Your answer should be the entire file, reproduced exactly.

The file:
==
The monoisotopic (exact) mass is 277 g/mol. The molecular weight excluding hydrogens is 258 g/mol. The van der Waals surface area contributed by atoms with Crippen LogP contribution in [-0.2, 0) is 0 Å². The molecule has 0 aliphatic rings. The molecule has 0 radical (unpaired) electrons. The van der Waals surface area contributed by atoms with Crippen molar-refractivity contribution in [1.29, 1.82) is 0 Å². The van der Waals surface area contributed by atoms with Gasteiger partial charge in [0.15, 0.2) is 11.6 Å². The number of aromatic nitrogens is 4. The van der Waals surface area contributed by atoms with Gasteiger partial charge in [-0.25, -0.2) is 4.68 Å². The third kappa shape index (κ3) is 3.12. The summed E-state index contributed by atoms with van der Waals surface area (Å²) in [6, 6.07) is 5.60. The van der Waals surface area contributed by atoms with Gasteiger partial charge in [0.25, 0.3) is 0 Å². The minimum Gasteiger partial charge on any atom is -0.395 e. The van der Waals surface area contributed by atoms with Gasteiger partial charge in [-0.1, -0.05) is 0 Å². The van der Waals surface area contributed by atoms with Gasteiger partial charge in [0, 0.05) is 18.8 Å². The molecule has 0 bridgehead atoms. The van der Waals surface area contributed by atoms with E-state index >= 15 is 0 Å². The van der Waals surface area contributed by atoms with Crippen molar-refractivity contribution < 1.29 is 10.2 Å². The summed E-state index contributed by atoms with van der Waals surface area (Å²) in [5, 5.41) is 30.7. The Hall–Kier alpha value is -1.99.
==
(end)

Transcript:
The monoisotopic (exact) mass is 277 g/mol. The molecular weight excluding hydrogens is 258 g/mol. The van der Waals surface area contributed by atoms with Crippen LogP contribution in [-0.2, 0) is 0 Å². The molecule has 0 aliphatic rings. The molecule has 0 radical (unpaired) electrons. The van der Waals surface area contributed by atoms with Crippen molar-refractivity contribution in [1.29, 1.82) is 0 Å². The van der Waals surface area contributed by atoms with Gasteiger partial charge in [0.15, 0.2) is 11.6 Å². The number of aromatic nitrogens is 4. The van der Waals surface area contributed by atoms with Gasteiger partial charge in [-0.25, -0.2) is 4.68 Å². The third kappa shape index (κ3) is 3.12. The summed E-state index contributed by atoms with van der Waals surface area (Å²) in [6, 6.07) is 5.60. The van der Waals surface area contributed by atoms with Gasteiger partial charge in [0.25, 0.3) is 0 Å². The minimum Gasteiger partial charge on any atom is -0.395 e. The van der Waals surface area contributed by atoms with Gasteiger partial charge in [-0.1, -0.05) is 0 Å². The van der Waals surface area contributed by atoms with Gasteiger partial charge in [0, 0.05) is 18.8 Å². The molecule has 0 bridgehead atoms. The van der Waals surface area contributed by atoms with E-state index >= 15 is 0 Å². The van der Waals surface area contributed by atoms with Crippen molar-refractivity contribution < 1.29 is 10.2 Å². The summed E-state index contributed by atoms with van der Waals surface area (Å²) in [5, 5.41) is 30.7. The Hall–Kier alpha value is -1.99.